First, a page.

As we pass the 15th year mark since the world’s first official biosimilar was approved in the EU, the biosimilar landscape continues to evolve and expand globally. Globally, the increasing use of biosimilars is expected to reduce spending by approximately $160 billion between 2019 and 2023.
Biologics are a class of naturally derived drugs, which have increasingly driven the discovery of innovative therapies for a range of diseases (e.g. immune-related, oncology and rare diseases). Whilst at the forefront of medical research, biologics are expensive to develop, leading to high treatment costs – in 2020, ~$300 billion was spent globally on biologics. As such, there is a need to make biologics more affordable and widely accessible – a need exacerbated by the financial impact of COVID-19.
Biosimilars play a key role in improving the affordability and accessibility of biologics. Defined as highly similar biologic products, that have the same safety, quality, and efficacy as their reference biologic. However, they are cheaper and faster to develop, and in some markets can cost up to 70% less than the original biologic.
What have we learnt from biosimilar launches to-date?
After 15 years of biosimilars, significant progress has been made in savings and patient access for biologics that have lost exclusivity. With more biosimilar entries on the horizon, it’s important to reflect on some of the key learnings that have helped biosimilars succeed to-date.
Supply reliability is a must
- Due to the complex nature of manufacturing biologics, it is not uncommon for shortages to occur. As such, supply reliability is a crucial factor when evaluating whether to use a particular biosimilar, as shortages can lead to delayed treatment and unplanned switching
Success is not a one-for-all market approach
- Different countries have different policies and systems that affects how biosimilar uptake is supported. These can range from a number of factors such as the use of ‘winner takes all’ tenders, criteria for tenders, incentives for biosimilar use and promotion of educational materials. Such differences are observed even within the EU, where the uptake of biosimilars varies across countries. As an example, Norway has achieved a high uptake of biosimilars primarily via ‘winner takes all’ tenders based on price, whereas as the UK offers ‘multi-winner’ tenders with award criteria including additional services such as medicine training.
Originator companies are utilizing a variety of biosimilar defense strategies
- As healthcare systems have adapted to the availability of biosimilars, so too have the companies that developed the originator biologics. Innovators like Roche are employing a long-view strategy to develop new biologics to eventually replace previous products. However, these companies are also employing several strategies to protect their market share as much as possible. Known strategies include offering heavy rebates with payers, improving the original product (e.g. excipient improvement), introducing subcutaneous formulations and providing dosing changes.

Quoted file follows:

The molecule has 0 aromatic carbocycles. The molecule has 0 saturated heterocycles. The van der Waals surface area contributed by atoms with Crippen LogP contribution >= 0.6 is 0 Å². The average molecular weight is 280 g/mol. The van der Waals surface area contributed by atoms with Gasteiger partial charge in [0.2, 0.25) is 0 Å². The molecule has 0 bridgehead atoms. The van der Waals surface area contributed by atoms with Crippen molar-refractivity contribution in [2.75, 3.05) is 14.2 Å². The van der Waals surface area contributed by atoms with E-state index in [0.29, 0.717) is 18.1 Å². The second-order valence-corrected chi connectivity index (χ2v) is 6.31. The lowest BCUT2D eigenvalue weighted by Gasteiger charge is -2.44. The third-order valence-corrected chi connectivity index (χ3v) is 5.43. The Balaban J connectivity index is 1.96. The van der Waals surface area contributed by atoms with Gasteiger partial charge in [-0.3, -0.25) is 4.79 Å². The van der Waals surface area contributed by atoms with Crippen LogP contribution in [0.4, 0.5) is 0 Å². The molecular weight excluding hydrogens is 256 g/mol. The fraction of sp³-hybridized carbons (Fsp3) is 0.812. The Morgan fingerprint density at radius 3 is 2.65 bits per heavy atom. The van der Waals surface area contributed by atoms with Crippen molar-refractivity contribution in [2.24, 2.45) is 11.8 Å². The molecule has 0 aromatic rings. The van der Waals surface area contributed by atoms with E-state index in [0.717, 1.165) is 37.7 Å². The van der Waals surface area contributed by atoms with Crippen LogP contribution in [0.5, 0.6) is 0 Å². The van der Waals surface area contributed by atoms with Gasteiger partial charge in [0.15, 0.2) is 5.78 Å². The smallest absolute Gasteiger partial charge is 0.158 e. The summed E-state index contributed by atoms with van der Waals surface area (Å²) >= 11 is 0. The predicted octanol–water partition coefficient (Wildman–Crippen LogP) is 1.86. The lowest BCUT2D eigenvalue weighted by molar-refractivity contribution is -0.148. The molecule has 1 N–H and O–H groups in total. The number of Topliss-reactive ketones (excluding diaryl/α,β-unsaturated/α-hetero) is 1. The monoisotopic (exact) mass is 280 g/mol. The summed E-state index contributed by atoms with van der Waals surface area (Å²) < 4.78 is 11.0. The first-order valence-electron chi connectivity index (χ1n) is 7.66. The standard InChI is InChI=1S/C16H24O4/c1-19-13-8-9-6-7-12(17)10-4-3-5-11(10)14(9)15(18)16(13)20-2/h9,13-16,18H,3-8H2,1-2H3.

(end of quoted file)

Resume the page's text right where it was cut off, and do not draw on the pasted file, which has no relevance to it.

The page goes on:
- Another strategy of note is the use of patent thickets to prevent biosimilar manufacturers from entering the market, with the most prominent example being AbbVie for Humira. AbbVie has been particularly aggressive with its broad patent portfolio and legal strategy, even conceding its EU market to biosimilars in order to prolong its monopoly in the larger US market until 2023
Previously, most of the biologic opportunity came from a select number of high-value biologics. However, the number of products losing exclusivity will significantly increase in the next few years. Although most of these products will be smaller in value with smaller patient populations (e.g. Xolair for asthma/nasal polyps/urticaria), the two major LOEs to note are for the onco PD-1 inhibitors Keytuda and Opdivo. Despite LOE of both PD-1 products expected towards the late 2020s, several biosimilars are already at preclinical stage, with one manufacturer in China (Mabpharm) already initiating a Phase One trial.
In terms of therapeutic areas, the majority of the first wave biosimilars were for oncology and autoimmune indications. This is expected to change over the next 5 years, with an increasing number of biologic patents expiring in other therapeutic areas such as endocrinology (Prolia), ophthalmology (Eylea), and respiratory diseases (Xolair).